Space

March 1, 2013

NASA’s Van Allen probes reveal a new radiation belt around Earth

NASA’s Van Allen Probes mission has discovered a previously unknown third radiation belt around Earth, revealing the existence of unexpected structures and processes within these hazardous regions of space.

Previous observations of Earth’s Van Allen belts have long documented two distinct regions of trapped radiation surrounding our planet. Particle detection instruments aboard the twin Van Allen Probes, launched Aug. 30, quickly revealed to scientists the existence of this new, transient, third radiation belt.

The belts, named for their discoverer, James Van Allen, are critical regions for modern society, which is dependent on many space-based technologies. The Van Allen belts are affected by solar storms and space weather and can swell dramatically. When this occurs, they can pose dangers to communications and GPS satellites, as well as humans in space.

“The fantastic new capabilities and advances in technology in the Van Allen Probes have allowed scientists to see in unprecedented detail how the radiation belts are populated with charged particles and will provide insight on what causes them to change, and how these processes affect the upper reaches of Earth’s atmosphere,” said John Grunsfeld, NASA’s associate administrator for science in Washington.

This discovery shows the dynamic and variable nature of the radiation belts and improves our understanding of how they respond to solar activity. The findings, published Thursday in the journal Science, are the result of data gathered by the first dual-spacecraft mission to fly through our planet’s radiation belts.

The new high-resolution observations by the Relativistic Electron Proton Telescope (REPT) instrument, part of the Energetic Particle, Composition, and Thermal Plasma Suite (ECT) aboard the Van Allen Probes, revealed there can be three distinct, long-lasting belt structures with the emergence of a second empty slot region, or space, in between.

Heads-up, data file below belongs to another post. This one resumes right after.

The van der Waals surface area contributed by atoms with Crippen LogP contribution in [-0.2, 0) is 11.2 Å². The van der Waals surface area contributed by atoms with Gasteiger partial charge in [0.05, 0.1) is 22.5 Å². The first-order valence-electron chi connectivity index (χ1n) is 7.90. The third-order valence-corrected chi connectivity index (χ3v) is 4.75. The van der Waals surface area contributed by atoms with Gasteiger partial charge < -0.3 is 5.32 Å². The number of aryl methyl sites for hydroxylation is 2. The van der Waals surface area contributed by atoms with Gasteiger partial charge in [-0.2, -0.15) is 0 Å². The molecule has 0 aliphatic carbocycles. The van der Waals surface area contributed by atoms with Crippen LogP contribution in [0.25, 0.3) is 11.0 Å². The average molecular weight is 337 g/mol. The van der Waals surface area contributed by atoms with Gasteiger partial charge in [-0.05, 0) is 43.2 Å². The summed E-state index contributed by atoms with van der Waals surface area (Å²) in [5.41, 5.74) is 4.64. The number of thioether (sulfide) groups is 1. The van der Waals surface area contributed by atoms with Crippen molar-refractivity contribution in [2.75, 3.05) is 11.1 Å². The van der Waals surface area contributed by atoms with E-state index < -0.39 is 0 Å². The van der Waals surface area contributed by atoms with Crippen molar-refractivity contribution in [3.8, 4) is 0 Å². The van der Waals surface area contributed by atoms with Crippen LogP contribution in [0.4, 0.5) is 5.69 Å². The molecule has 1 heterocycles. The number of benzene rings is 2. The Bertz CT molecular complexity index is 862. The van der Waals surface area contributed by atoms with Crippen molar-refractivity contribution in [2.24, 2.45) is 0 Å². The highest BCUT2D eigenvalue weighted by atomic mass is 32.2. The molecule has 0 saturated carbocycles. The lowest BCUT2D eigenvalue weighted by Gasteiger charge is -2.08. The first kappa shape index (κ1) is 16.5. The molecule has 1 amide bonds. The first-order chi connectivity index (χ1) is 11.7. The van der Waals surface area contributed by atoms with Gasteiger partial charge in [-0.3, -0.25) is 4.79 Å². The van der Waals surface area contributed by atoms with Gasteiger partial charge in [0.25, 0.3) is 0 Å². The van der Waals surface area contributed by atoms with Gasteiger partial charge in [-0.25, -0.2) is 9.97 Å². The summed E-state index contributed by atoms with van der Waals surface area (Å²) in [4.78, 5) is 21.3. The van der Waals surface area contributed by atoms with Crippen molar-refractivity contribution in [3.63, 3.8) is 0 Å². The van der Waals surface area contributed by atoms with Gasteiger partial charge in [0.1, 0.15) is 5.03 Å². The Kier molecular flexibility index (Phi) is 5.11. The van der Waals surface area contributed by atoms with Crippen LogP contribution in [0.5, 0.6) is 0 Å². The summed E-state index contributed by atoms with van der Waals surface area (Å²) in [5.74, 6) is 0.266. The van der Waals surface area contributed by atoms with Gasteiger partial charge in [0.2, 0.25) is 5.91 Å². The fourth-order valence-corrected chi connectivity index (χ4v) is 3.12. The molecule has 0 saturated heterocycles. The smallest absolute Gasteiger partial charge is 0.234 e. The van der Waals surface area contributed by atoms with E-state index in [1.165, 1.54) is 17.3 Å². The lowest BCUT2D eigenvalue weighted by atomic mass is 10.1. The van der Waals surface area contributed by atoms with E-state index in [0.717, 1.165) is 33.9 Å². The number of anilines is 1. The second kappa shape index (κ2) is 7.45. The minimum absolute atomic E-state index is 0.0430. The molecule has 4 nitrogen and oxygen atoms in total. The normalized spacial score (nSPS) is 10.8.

“This is the first time we have had such high-resolution instruments look at time, space and energy together in the outer belt,” said Daniel Baker, lead author of the study and REPT instrument lead at the Laboratory for Atmospheric and Space Physics (LASP) at the University of Colorado in Boulder. “Previous observations of the outer radiation belt only resolved it as a single blurry element. When we turned REPT on just two days after launch, a powerful electron acceleration event was already in progress, and we clearly saw the new belt and new slot between it and the outer belt.”

Scientists observed the third belt for four weeks before a powerful interplanetary shock wave from the sun annihilated it. Observations were made by scientists from institutions including LASP; NASA’s Goddard Space Flight Center in Greenbelt, Md.; Los Alamos National Laboratory in Los Alamos, N.M.; and the Institute for the Study of Earth, Oceans, and Space at the University of New Hampshire in Durham.

Each Van Allen Probe carries an identical set of five instrument suites that allow scientists to gather data on the belts in unprecedented detail. The data are important for the study of the effect of space weather on Earth, as well as fundamental physical processes observed around other objects, such as planets in our solar system and distant nebulae.